Poster Presentations: Wednesday, October 26, 2011 |

Outcomes of Open Upper Abdominal Surgery in Patients With Chronic Lung Disease FREE TO VIEW

Gagan Kumar, MD; Dheeraj Dhotre, MD; Amit Taneja, MD; Jayshil Patel, MD; Rahul Nanchal, MD
Chest. 2011;140(4_MeetingAbstracts):847A. doi:10.1378/chest.1119775
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Published online


PURPOSE: Post operative course in patients undergoing open abdominal procedures are marked by decreased vital capacity, atelectasis and post operative pain which leads to poor outcomes. The outcomes of patients with lung disease undergoing open abdominal surgery are limited.

METHODS: Using the Nationwide Inpatient Sample from 2008, patients undergoing open abdominal surgery involving liver, spleen, esophagus, stomach, pancreas, kidneys and small and large intestines were identified using ICD-9-CM procedure codes. Patients with chronic obstructive pulmonary disease (COPD - 491,492,496), interstitial lung disease (ILD - 500 to 508) and asthma (493) were also identified using ICD-9 codes. Outcome included all cause in-hospital-mortality, prolonged mechanical ventilation (>96 hours) and length of stay (LOS). Chi-square test and Wilcoxan sign rank test was used to compare mortality and LOS between the 2 groups respectively. Multivariate logistic regression analysis was performed to adjust for demographical and hospital characteristics, primary payer and Charlson's co-morbidity index.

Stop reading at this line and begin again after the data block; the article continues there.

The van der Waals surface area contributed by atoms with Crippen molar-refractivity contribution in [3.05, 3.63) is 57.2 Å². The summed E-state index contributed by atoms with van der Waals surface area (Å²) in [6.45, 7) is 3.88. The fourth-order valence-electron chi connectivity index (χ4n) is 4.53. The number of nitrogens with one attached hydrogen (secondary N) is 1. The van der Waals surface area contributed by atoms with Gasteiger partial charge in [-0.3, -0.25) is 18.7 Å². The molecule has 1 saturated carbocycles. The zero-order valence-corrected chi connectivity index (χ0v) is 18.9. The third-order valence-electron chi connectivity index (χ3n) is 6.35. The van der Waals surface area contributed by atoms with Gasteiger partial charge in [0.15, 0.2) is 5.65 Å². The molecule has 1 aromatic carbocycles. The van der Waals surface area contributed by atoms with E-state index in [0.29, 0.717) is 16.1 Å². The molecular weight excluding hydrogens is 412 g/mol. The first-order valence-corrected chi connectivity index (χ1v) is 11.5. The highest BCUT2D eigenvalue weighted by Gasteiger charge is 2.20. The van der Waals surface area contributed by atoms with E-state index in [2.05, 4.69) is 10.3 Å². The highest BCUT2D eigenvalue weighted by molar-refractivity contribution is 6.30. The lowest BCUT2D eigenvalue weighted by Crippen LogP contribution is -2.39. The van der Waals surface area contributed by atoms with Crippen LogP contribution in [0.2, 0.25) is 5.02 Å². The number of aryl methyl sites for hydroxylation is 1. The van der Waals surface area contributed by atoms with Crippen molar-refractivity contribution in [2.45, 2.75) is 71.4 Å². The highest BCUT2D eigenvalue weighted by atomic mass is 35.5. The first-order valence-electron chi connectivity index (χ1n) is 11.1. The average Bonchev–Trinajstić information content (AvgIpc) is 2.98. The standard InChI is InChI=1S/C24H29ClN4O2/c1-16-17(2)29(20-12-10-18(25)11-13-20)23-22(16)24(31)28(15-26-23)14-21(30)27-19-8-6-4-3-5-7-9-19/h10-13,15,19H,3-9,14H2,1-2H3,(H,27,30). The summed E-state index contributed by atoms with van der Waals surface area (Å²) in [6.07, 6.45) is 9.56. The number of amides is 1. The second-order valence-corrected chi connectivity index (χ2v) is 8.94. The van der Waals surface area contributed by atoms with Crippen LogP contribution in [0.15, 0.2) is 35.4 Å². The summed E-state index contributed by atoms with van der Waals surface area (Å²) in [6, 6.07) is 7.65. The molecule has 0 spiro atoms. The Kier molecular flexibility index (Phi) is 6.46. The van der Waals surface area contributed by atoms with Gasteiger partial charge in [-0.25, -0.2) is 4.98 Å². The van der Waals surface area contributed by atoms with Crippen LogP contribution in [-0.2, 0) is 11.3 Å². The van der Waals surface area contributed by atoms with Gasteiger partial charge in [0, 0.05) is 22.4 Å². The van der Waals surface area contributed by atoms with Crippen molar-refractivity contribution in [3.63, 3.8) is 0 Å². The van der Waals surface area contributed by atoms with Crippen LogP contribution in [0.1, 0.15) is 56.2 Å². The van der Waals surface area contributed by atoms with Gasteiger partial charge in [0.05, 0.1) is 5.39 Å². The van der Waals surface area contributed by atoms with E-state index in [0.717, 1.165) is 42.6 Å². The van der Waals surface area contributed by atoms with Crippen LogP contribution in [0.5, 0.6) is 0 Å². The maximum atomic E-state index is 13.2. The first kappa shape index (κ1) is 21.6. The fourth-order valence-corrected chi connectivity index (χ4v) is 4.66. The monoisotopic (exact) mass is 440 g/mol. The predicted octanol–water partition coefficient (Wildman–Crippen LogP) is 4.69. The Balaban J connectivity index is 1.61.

RESULTS: Of 567,759 estimated open upper abdominal surgeries during the year 2008 in the United States, 8.4% had COPD, 2.4% had ILD and 5.1% had asthma. The unadjusted all cause in hospital mortality in patients undergoing these surgeries with no COPD, ILD or asthma was 4.6% while it was 9.3% in COPD, 20.8% in ILD and 2.6% in asthma. The adjusted odds of mortality were 1.40 for COPD (95%Confidence interval(CI): 1.30-1.51), 3.83 for ILD (95%CI: 3.46-4.22) and 0.53 for asthma (95%CI: 0.45-0.62). About 7.7% of COPD, 25.9% of ILD and 2.4% of asthma patients were mechanically ventilated for >96 hours as compared to 3.8% in those without these diseases. The mean LOS was 2 days longer in COPD, 11 days longer in ILD and 1 day shorter in asthma when compared to those without these diseases.

CONCLUSIONS: The mortality and LOS in patients undergoing open abdominal surgery is higher in COPD and ILD and lower in asthma.

CLINICAL IMPLICATIONS: Patients with underlying COPD and ILD have higher mortality and likely to undergo prolonged mechanical ventilation after open upper abdominal surgery.

DISCLOSURE: The following authors have nothing to disclose: Gagan Kumar, Dheeraj Dhotre, Amit Taneja, Jayshil Patel, Rahul Nanchal

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